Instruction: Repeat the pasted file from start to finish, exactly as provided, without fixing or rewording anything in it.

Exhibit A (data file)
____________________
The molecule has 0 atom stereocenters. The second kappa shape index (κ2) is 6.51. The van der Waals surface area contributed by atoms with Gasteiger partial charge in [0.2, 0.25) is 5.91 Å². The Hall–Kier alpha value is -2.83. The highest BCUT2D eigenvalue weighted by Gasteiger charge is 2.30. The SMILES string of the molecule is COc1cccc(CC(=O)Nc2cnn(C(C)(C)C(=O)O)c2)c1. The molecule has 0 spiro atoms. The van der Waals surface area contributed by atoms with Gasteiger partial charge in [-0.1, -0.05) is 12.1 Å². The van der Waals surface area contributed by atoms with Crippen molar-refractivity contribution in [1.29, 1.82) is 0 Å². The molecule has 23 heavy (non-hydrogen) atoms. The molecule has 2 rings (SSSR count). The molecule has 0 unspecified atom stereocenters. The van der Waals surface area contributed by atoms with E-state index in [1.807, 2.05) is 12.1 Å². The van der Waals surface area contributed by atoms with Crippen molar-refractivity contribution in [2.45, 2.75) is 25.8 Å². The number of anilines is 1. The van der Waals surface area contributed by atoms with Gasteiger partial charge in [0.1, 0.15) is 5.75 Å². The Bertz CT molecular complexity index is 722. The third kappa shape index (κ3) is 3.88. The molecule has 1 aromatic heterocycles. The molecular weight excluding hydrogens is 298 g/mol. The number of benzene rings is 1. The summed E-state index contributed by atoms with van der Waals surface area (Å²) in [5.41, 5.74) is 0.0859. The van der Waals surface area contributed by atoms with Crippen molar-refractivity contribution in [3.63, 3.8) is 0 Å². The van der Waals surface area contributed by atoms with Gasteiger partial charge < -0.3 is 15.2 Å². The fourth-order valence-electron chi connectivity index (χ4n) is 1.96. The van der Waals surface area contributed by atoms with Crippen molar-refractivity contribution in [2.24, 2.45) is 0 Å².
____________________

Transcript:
The molecule has 0 atom stereocenters. The second kappa shape index (κ2) is 6.51. The van der Waals surface area contributed by atoms with Gasteiger partial charge in [0.2, 0.25) is 5.91 Å². The Hall–Kier alpha value is -2.83. The highest BCUT2D eigenvalue weighted by Gasteiger charge is 2.30. The SMILES string of the molecule is COc1cccc(CC(=O)Nc2cnn(C(C)(C)C(=O)O)c2)c1. The molecule has 0 spiro atoms. The van der Waals surface area contributed by atoms with Gasteiger partial charge in [-0.1, -0.05) is 12.1 Å². The van der Waals surface area contributed by atoms with Crippen molar-refractivity contribution in [1.29, 1.82) is 0 Å². The molecule has 23 heavy (non-hydrogen) atoms. The molecule has 2 rings (SSSR count). The molecule has 0 unspecified atom stereocenters. The van der Waals surface area contributed by atoms with E-state index in [1.807, 2.05) is 12.1 Å². The van der Waals surface area contributed by atoms with Crippen molar-refractivity contribution in [2.45, 2.75) is 25.8 Å². The number of anilines is 1. The van der Waals surface area contributed by atoms with Gasteiger partial charge in [0.1, 0.15) is 5.75 Å². The Bertz CT molecular complexity index is 722. The third kappa shape index (κ3) is 3.88. The molecule has 1 aromatic heterocycles. The molecular weight excluding hydrogens is 298 g/mol. The number of benzene rings is 1. The summed E-state index contributed by atoms with van der Waals surface area (Å²) in [5.41, 5.74) is 0.0859. The van der Waals surface area contributed by atoms with Crippen molar-refractivity contribution in [3.63, 3.8) is 0 Å². The van der Waals surface area contributed by atoms with Gasteiger partial charge < -0.3 is 15.2 Å². The fourth-order valence-electron chi connectivity index (χ4n) is 1.96. The van der Waals surface area contributed by atoms with Crippen molar-refractivity contribution in [2.24, 2.45) is 0 Å².